The 1973 Supreme Court of the United States (SCOTUS) decision in Roe v Wade was a landmark ruling,1 establishing that the United States Constitution provides a fundamental “right to privacy,” protecting pregnant people’s freedom to access all available reproductive health care options. Recognizing that the right to abortion was not absolute, the majority of justices supported a trimester system. In the first trimester, decisions about abortion care are fully controlled by patients and clinicians, and no government could place restrictions on access to abortion. In the second trimester, SCOTUS ruled that states may choose to regulate abortion to protect maternal health. (As an example of such state restrictions, in Massachusetts, for many years, but no longer, the state required that abortions occur in a hospital when the patient was between 18 and 24 weeks’ gestation in order to facilitate comprehensive emergency care for complications.) Beginning in the third trimester, a point at which a fetus could be viable, the Court ruled that a government could prohibit abortion except when an abortion was necessary to protect the life or health of the pregnant person. In 1992, the SCOTUS decision in Planned Parenthood v Casey2 rejected the trimester system, reaffirming the right to an abortion before fetal viability, and adopting a new standard that states may not create an undue burden on a person seeking an abortion before fetal viability. SCOTUS ruled that an undue burden exists if the purpose of a regulation is to place substantial obstacles in the path of a person seeking an abortion.
If, as anticipated, the 2022 SCOTUS decision in Dobbs v Jackson Women’s Health Organization3 overturns the precedents set in Roe v Wade and Planned Parenthood v Casey, decisions on abortion law will be relegated to elected legislators and state courts.4 It is expected that at least 26 state legislatures and governors will enact stringent new restrictions on access to abortion. This cataclysmic reversal of judicial opinion creates a historic challenge to obstetrician-gynecologists and their patients and could threaten access to other vital reproductive services beyond abortion, like contraception. We will be fighting, state by state, for people’s right to access all available reproductive health procedures. This will also significantly affect the ability for providers in women’s reproductive health to obtain appropriate and necessary education and training in a critical skills. If access to safe abortion is restricted, we fear patients may be forced to consider unsafe abortion, raising the specter of a return to the 1960s, when an epidemic of unsafe abortion caused countless injuries and deaths.5,6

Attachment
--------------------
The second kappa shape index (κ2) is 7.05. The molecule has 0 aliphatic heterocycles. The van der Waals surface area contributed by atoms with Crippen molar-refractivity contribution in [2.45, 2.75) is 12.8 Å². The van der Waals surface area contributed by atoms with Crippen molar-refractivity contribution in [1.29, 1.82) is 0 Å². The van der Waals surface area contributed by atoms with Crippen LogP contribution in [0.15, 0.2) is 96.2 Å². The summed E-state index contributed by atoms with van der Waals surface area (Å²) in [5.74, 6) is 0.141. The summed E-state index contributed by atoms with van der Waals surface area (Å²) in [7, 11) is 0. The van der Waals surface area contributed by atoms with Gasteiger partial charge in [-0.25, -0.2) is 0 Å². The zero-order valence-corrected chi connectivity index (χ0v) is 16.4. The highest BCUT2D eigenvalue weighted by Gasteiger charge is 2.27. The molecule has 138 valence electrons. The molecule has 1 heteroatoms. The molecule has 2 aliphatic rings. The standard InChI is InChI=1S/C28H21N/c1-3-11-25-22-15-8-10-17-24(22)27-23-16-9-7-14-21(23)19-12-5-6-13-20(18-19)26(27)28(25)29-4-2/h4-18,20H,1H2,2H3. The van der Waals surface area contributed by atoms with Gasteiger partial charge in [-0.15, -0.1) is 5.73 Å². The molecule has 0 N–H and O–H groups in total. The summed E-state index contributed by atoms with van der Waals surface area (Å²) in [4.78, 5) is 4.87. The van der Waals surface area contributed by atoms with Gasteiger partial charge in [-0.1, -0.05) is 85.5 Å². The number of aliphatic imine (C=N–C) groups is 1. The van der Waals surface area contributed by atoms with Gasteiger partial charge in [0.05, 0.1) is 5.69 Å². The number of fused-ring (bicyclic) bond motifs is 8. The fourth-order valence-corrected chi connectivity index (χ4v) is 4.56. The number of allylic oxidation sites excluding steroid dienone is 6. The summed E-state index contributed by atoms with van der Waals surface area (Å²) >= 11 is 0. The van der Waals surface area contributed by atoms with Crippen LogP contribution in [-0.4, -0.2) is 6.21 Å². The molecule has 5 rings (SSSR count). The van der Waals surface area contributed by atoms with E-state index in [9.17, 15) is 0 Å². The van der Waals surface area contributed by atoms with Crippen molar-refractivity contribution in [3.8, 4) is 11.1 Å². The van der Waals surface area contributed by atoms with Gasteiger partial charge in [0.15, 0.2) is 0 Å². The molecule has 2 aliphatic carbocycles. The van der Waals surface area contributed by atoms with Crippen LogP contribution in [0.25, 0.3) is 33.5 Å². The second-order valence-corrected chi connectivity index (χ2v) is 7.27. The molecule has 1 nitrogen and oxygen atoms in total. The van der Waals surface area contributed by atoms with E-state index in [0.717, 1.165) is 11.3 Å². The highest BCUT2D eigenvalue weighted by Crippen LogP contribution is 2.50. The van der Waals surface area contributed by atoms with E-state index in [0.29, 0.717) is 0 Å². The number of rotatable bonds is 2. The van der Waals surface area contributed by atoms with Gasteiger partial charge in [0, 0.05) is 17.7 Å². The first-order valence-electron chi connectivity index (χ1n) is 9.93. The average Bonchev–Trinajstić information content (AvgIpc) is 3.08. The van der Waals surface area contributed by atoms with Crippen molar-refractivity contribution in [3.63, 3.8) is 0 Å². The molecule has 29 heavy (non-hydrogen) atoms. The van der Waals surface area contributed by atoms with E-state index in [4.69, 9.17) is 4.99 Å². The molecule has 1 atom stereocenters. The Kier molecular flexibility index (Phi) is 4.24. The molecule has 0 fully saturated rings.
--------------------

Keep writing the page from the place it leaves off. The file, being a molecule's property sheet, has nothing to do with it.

How do we best prepare for these challenges?
- We will need to be flexible and continually evolve our clinical practices to be adherent with state and local legislation and regulation.
- To reduce unintended pregnancies, we need to strengthen our efforts to ensure that every patient has ready access to all available contraceptive options with no out-of-pocket cost.
- When a contraceptive is desired, we will focus on educating people about effectiveness, and offering them highly reliable contraception, such as the implant or intrauterine devices.
- We need to ensure timely access to abortion if state-based laws permit abortion before 6 or 7 weeks’ gestation. Providing medication abortion without an in-person visit using a telehealth option would be one option to expand rapid access to early first trimester abortion.
- Clinicians in states with access to abortion services will need to collaborate with colleagues in states with restrictions on abortion services to improve patient access across state borders.
On a national level, advancing our effective advocacy in Congress may lead to national legislation passed and signed by the President. This could supersede most state laws prohibiting access to comprehensive women’s reproductive health and create a unified, national approach to abortion care, allowing for the appropriate training of all obstetrician-gynecologists. We will also need to develop teams in every state capable of advocating for laws that ensure access to all reproductive health care options. The American College of Obstetricians and Gynecologists has leaders trained and tasked with legislative advocacy in every state.7 This network will be a foundation upon which to build additional advocacy efforts.
As women’s health care professionals, our responsibility to our patients, is to work to ensure universal access to safe and effective comprehensive reproductive options, and to ensure that our workforce is prepared to meet the needs of our patients by defending the patient-clinician relationship. Abortion care saves lives of pregnant patients and reduces maternal morbidity.8 Access to safe abortion care as part of comprehensive reproductive services is an important component of health care. ●